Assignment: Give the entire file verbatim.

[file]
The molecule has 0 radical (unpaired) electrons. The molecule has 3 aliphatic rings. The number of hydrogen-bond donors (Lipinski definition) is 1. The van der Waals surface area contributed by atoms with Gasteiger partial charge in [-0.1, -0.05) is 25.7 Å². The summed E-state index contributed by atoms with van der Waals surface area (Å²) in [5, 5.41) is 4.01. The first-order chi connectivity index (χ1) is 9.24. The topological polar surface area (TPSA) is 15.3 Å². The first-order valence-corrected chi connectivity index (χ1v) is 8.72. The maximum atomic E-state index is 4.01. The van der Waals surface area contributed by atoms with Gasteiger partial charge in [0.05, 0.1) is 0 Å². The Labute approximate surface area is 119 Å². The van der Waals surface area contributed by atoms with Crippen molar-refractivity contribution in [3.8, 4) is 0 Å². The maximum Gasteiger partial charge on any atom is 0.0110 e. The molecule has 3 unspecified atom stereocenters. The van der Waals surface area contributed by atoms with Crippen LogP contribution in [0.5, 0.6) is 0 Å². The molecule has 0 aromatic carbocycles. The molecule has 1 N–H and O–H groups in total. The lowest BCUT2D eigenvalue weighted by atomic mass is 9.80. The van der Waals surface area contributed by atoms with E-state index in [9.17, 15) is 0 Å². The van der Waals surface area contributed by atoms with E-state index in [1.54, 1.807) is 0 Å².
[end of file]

The molecule has 0 radical (unpaired) electrons. The molecule has 3 aliphatic rings. The number of hydrogen-bond donors (Lipinski definition) is 1. The van der Waals surface area contributed by atoms with Gasteiger partial charge in [-0.1, -0.05) is 25.7 Å². The summed E-state index contributed by atoms with van der Waals surface area (Å²) in [5, 5.41) is 4.01. The first-order chi connectivity index (χ1) is 9.24. The topological polar surface area (TPSA) is 15.3 Å². The first-order valence-corrected chi connectivity index (χ1v) is 8.72. The maximum atomic E-state index is 4.01. The van der Waals surface area contributed by atoms with Gasteiger partial charge in [0.05, 0.1) is 0 Å². The Labute approximate surface area is 119 Å². The van der Waals surface area contributed by atoms with Crippen molar-refractivity contribution in [3.8, 4) is 0 Å². The maximum Gasteiger partial charge on any atom is 0.0110 e. The molecule has 3 unspecified atom stereocenters. The van der Waals surface area contributed by atoms with Crippen LogP contribution in [0.5, 0.6) is 0 Å². The molecule has 0 aromatic carbocycles. The molecule has 1 N–H and O–H groups in total. The lowest BCUT2D eigenvalue weighted by atomic mass is 9.80. The van der Waals surface area contributed by atoms with E-state index in [9.17, 15) is 0 Å². The van der Waals surface area contributed by atoms with E-state index in [1.54, 1.807) is 0 Å².